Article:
On International Workers’ Day – which commemorates the fight for workers’ rights – we take a look at what human rights do to protect working people.
A brief history of International Workers’ Day
From the 1st to 3rd of May 1886, hundreds of thousands of workers went on strike in the United States to secure an 8 hour working day. At a rally on 3 May, police fired on the crowd, killing two workers. On 4 May, at a demonstration in Haymarket Square, Chicago, police came to disperse the crowd. Someone threw a homemade bomb at the police officers. In the explosion and subsequent gunfire, eleven people were killed.
The 1st of May was nominated as International Workers’ Day to remember the Haymarket Affair of 1886 and raise awareness of the struggle for workers’ rights.
How are workers’ rights protected in the UK?
The European Convention on Human Rights has an effect on UK workers’ rights, but a more prominent force is law of the European Union (EU). The EU provides for free movement of workers within the Union and has had a major influence over UK employment rights. The UK is currently one of 28 member states of the EU. But on 23 June 2016, the UK will hold a referendum to decide whether to stay in or leave the EU.
Here are some important UK workers’ rights which are reflected in EU law or the European Convention on Human Rights.
Paid holidays, a limit on weekly working hours, and the provision of rest breaks during the working day are all rights that the EU insists member states must recognise. In fact, the UK goes beyond the minimum holiday requirements of the EU, giving most workers 5.6 weeks of paid annual leave a year rather than the mandatory 4 weeks.
EU law protects the right of part-time workers not to be treated less favourably than their full-time equivalents, unless there are objective reasons for differential treatment. Workers on fixed-time contracts and agency workers are also protected against unjustified discrimination – important when the state of the economy drives many people to take on fixed-term jobs rather than permanent posts.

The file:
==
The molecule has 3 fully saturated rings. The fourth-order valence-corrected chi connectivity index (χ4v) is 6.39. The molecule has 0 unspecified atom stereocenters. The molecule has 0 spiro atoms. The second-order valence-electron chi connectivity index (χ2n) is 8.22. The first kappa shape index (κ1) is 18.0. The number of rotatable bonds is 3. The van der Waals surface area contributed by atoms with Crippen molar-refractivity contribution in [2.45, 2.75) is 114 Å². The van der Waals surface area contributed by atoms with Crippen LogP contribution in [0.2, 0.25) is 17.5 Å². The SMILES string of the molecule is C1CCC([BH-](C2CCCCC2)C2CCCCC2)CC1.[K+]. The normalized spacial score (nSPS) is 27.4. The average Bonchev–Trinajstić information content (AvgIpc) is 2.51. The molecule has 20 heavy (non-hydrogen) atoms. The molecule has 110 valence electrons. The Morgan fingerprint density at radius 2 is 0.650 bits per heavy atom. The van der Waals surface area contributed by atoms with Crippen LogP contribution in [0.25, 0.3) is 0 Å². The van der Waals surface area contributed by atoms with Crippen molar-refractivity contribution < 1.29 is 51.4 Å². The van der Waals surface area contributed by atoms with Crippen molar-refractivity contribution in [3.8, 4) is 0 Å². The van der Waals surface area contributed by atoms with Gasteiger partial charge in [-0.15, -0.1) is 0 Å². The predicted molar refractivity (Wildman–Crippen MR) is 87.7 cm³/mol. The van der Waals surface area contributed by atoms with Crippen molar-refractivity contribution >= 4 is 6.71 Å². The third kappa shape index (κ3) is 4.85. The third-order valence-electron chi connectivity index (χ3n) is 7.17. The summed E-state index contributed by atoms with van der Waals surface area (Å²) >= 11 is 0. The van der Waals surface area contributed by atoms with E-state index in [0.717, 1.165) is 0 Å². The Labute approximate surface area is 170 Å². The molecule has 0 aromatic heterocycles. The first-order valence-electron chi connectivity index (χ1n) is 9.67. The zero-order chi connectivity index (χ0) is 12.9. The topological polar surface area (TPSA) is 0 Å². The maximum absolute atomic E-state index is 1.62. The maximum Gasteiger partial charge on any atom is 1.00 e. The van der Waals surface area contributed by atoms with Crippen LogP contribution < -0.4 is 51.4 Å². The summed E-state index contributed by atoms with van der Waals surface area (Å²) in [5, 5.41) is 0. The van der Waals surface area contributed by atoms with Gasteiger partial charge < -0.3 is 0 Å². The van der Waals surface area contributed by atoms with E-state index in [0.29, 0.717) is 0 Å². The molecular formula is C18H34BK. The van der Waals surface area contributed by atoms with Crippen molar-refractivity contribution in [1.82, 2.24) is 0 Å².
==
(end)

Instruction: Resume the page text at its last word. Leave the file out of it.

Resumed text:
The rights of young workers are also protected. Child labour is prohibited and workers under 18 receive enhanced health and safety protections.
When a company goes out of business, EU law protects the rights of workers. Employees may have entitlements, such as unpaid wages. EU law requires member states to set up an institution to guarantee certain payments – in the UK this is the National Insurance Fund.
An EU law also protects employees’ rights on their transfer to a new employer. If employees are dismissed as a result of the transfer, they may be entitled to claim compensation. Employees who believe their terms and conditions of employment have been detrimentally changed before or after a transfer have the right to terminate their employment and claim unfair dismissal at a tribunal.
Equal pay, health and safety
The right to equal pay for equal work is a fundamental right under the EU Treaty (Article 157) and can be relied on directly in UK courts. The UK’s Equal Pay Act 1970 pre-dated the UK joining the EU, but did not cover equal pay for work of equal value.
The EU also ensures states give proper legal protection to health and safety at work, promoting workers’ rights to make proposals relating to health and safety and to stop working if there is serious danger.
Protections for working families
The UK offers more generous maternity leave than is required under EU law: mothers are entitled to up to 39 weeks’ paid maternity leave. A mother’s employment rights – including the right to return to work – are protected during maternity leave.
Another EU law increased working parents’ entitlement from 13 to 18 weeks’ parental leave and provided a right for employees to take time off for urgent family reasons.
Trade union membership
Freedom of speech includes the right to protest. Freedom of association is protected under the European Convention on Human Rights. In the employment context, this has resulted in some protection for trade unions. Workers are able to form and join trade unions. Employers are not permitted to present workers with the ultimatum to join a particular trade union or be dismissed. Employers are not able use financial incentives to induce employees to surrender the right to union representation.